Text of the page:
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J Appl Physiol (1985). 1992 Jan;72(1):383-8.

Factors affecting the accuracy of esophageal balloon measurement of pleural pressure in dogs.

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Meakins-Christie Laboratories, McGill University, Montreal, Quebec, Canada.


Simultaneous measurement of esophageal and tracheal pressures during an occluded inspiratory effort was used to assess the accuracy of the esophageal balloon for measuring pleural pressure in dogs. Esophageal balloons were inserted in five mongrel dogs, and an occlusion test was performed with the balloon tip 5, 10, 15, 20, and 25 cm above the esophageal sphincter; at lung volumes of functional residual capacity (FRC) and FRC + 600 ml; and in supine and right- and left-side lying postures. The protocol was repeated in paralyzed animals. This time the occlusion test was performed by injecting air into a plethysmograph to change the body surface pressure, simulating pressure changes produced by respiratory efforts in spontaneously breathing animals. In 47% of the tests in spontaneously breathing dogs, the slope of esophageal vs. tracheal pressure varied greater than 10% from unity. After paralysis the slope did not vary greater than 5% from unity under any circumstance. These data indicate that the poorer performance of the occlusion test in nonparalyzed dogs is due to active tension in the walls of the esophagus and stress induced in the intrathoracic soft tissues by the descent of the diaphragm during a breathing effort.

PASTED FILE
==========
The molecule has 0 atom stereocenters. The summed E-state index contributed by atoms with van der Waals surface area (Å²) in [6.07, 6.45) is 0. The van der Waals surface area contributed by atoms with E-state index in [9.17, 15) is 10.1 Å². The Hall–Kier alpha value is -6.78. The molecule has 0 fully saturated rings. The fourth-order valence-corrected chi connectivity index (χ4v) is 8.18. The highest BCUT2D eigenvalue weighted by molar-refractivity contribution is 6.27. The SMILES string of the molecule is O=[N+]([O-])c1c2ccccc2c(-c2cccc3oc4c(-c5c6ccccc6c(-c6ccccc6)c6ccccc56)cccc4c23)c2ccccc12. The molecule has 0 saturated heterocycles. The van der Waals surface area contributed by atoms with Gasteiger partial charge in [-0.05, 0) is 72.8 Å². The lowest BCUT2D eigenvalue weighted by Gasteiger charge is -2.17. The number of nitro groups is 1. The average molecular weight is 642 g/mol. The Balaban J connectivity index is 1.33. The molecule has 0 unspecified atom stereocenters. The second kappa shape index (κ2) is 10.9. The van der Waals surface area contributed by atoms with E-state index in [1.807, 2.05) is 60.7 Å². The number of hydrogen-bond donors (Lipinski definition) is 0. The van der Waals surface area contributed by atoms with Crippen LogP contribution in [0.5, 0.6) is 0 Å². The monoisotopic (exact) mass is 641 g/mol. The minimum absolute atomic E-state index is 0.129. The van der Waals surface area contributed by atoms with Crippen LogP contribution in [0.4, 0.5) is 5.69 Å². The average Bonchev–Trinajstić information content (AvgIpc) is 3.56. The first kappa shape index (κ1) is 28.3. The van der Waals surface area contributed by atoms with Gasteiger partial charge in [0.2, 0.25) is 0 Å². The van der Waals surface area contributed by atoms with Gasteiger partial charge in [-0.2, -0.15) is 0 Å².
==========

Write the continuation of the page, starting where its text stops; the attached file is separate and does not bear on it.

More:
[Indexed for MEDLINE]

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